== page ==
Volumetric MR-HIFU ablation of uterine fibroids: Role of treatment cell size in the improvement of energy efficiency.
      ] and for every sonication the level of acoustic power (80–200 W) was determined based on the results of an initial test sonication using low power (40–60 W). Each treatment started with one or two test sonications and continued with at least three sonications on one side of the uterine fibroid (Fig. 2). Next, one ampoule of 1 mL carbetocin (100 µg/mL) was administered intravenously. Five minutes after the carbetocin administration was completed, treatment continued with at least three sonications on the other side of the same uterine fibroid. These sonications were part of the same treatment cell cluster, i.e. the distance between the transducer and the sonication target was comparable. After each sonication, the advised cooling time of the HIFU device was adhered to. During treatment, patients received light sedation including propofol infusion and administration of fentanyl bolus. A sedation professional continuously monitored patients’ vital signs with a three-lead electrocardiogram, pulse oximetry, non-invasive blood pressure measurement, and continuous capnography. After collecting all necessary data of the six sonications to be analyzed, the treatment continued as usual [
      • Anneveldt K.J.
      • Verpalen I.M.
      • Nijholt I.M.
      • et al.
      Lessons learned during implementation of MR-guided High-Intensity Focused Ultrasound treatment of uterine fibroids.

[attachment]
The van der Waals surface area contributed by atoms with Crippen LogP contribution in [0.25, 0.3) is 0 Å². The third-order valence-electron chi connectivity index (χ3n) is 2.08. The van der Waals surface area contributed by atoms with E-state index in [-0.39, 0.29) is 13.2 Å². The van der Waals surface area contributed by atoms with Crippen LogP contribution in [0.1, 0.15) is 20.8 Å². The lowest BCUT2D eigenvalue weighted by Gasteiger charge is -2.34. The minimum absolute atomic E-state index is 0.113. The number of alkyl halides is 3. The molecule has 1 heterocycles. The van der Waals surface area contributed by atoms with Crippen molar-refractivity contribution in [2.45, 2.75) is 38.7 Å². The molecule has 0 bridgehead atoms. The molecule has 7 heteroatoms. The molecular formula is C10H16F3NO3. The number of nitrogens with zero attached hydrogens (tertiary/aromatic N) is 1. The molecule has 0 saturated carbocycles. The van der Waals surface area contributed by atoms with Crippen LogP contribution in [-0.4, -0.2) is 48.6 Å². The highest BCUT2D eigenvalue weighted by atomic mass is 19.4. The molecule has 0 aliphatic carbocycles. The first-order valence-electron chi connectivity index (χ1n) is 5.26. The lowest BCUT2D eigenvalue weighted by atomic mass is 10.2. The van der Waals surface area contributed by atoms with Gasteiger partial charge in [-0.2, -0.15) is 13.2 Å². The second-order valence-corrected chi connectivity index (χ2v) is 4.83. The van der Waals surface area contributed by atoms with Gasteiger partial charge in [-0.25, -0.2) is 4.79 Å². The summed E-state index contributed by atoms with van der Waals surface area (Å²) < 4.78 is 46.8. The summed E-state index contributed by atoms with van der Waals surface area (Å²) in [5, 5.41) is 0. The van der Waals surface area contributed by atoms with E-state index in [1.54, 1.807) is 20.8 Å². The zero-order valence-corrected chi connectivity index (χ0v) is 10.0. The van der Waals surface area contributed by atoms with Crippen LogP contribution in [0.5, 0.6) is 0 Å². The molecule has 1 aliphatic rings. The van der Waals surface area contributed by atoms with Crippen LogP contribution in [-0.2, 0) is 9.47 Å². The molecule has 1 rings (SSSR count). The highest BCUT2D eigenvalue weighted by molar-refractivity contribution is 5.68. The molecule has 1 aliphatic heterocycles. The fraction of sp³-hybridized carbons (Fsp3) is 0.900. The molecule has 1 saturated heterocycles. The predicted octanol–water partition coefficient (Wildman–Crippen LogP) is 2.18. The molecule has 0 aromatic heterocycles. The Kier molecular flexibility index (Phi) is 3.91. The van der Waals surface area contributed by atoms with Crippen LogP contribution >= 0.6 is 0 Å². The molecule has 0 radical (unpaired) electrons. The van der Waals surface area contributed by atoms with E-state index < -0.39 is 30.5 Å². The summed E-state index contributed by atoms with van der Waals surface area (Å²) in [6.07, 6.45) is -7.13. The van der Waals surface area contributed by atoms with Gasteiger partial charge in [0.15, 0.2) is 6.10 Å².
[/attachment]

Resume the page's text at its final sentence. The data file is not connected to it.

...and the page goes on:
]. Immediately after completion of the MR-HIFU treatment, the NPV% was determined on a T1w-CE MRI-scan (DOTAREM®, 0.2 mL/kg; Gadoterate Meglumine, 0.1 mmol/kg; Guerbet, France). Fibroid and NPV volume were measured using IntelliSpace Portal software (Philips Healthcare) by semiautomatic segmentation in the tumor tracking function with review and manual correction of the segmentation [
      • Verpalen I.M.
      • Anneveldt K.J.
      • Vos P.C.
      • et al.
      Use of multiparametric MRI to characterize uterine fibroid tissue types.
      ].
      Fig. 2
      Fig. 2Screenshot of the Sonalleve MR-HIFU therapy application-planning screen with sonications planned on T2w MRI-scan images. description: During treatment preparation, the uterine fibroid is displayed in three directions; top left coronal direction, top and bottom right axial direction and bottom left sagittal direction. The three sonications (blue shaped, sized 16 mm) before carbetocin administration are marked with white asterisks and placed on one side of the uterine fibroid. The three sonications (blue shaped, sized 16 mm) after carbetocin administration are marked with white crosses and placed on the other side of the uterine fibroid. The selected sonication is illuminating in green and the borders of the ultrasound beam are displayed in yellow in all three directions.

      2.3 Data collection